The staff estimates that over a ten-year period beginning in 2006, this proposal would generate $57.4 Billion. It would be effective for tax years beginning after the date of enactment.

The proposal has several shortcomings, either perceived or real.

First, it rejects any carve-out of income from employment tax based upon some imputed return on invested capital. A proposal of this sort had been suggested by the AICPA. Thus income from a radiology practice, for instance, would be completely subject to SECA, even though a significant portion of the income represents a return on capital invested in the practice's expensive equipment. I haven't read the actual text of the proposal, but it would seem that there will have to be fairly complicated anti-abuse provisions to prevent businesses from forming separate equipment or real estate partnerships and entering into leases with their service partnerships to generate SECA-exempt income.

Second, the proposal does not address the "lowly employee" issue. That is, an employee who has only a small percentage of the equity of the business, but who works there full time. As I understand the proposal, all income paid to these employees would be treated as partnership income and none of the affected employees would be subject to withholding. This works a hardship on lower level employees who actually desire to have their taxes withheld from their wages. Also, the Report seems to have overlooked the possibility that it is likely that suddenly "partners" will be popping out the woodwork in order to allow unscrupulous employers to avoid their withholding tax obligations on compensation paid to their employees. Taken to its logical extreme, § 6672 could be, for all practical purposes, written out of the Code entirely.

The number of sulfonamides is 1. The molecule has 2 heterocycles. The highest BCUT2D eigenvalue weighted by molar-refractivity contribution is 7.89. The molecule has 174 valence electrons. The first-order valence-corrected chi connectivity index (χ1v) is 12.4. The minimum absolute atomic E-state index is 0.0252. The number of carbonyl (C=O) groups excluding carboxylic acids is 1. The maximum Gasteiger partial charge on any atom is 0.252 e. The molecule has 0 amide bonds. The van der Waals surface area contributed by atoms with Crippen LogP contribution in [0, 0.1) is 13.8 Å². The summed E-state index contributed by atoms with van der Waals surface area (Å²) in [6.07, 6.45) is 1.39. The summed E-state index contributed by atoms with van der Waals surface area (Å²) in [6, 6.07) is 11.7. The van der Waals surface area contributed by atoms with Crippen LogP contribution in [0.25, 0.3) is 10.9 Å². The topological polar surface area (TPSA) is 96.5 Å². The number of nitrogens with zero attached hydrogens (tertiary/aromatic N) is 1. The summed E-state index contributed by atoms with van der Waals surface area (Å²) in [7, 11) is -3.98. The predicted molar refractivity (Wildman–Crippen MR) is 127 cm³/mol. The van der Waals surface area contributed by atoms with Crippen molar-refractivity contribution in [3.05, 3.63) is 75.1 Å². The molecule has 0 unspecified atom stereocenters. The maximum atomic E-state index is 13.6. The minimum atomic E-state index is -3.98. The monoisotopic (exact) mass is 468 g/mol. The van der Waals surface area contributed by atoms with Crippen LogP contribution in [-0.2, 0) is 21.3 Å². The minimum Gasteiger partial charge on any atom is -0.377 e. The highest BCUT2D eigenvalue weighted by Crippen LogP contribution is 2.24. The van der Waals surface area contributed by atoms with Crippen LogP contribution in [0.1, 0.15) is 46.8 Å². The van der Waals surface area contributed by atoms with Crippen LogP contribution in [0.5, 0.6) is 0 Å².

In a closely related area, there is a seemingly contradictory proposal to repeal § 707(c). Specifically, it is proposed that all compensation for services or use of capital that is not based on the net income (or an item of net income) of the partnership is treated as arising from a transaction between a partnership and a nonpartner. The proposal with respect to employment tax is not discussed here, however it is noted that the under the § 707(c) proposal the income and deduction timing rule for guaranteed payments is repealed and such payments are subject to the income and deduction timing rules for nonpartner payments. What this means, I suspect, is that whether these payments are subject to SECA will continue to be governed by the rules proposed in the employment tax reform area.

If the employment tax law is changed along the guidelines suggested by these proposals, it can be fairly stated that justice in this area will be swift if not particularly fine.

3 comments:

Smithjack510 said...

Dear Colleague, thanks much for this excellent blog in re Sub S employment tax proposals under discussion by the staff of the Joint Committee on Taxation. Thanks again, jack

Anonymous said...

The proposal appears to increase consistency, which may be good in some ways, but overall it's pure greed on the part of the government and is quite unreasonable; this one size fits all approach is typical. The present system, although confusing and inconsistent, is better than this new proposal, which is extreme. As an alternative, the proposed regulations, which have been around for a few years, are close to being reasonable although a bit complicated and cumbersome.

Anonymous said...

The other Anonymous poster is right. Also, such sweeping changes would tend to further blur the differences between partners and employees. This would tend to further the decline of the partnership (and variants) as a recognized legitimate form of business, and that cannot be allowed to happen.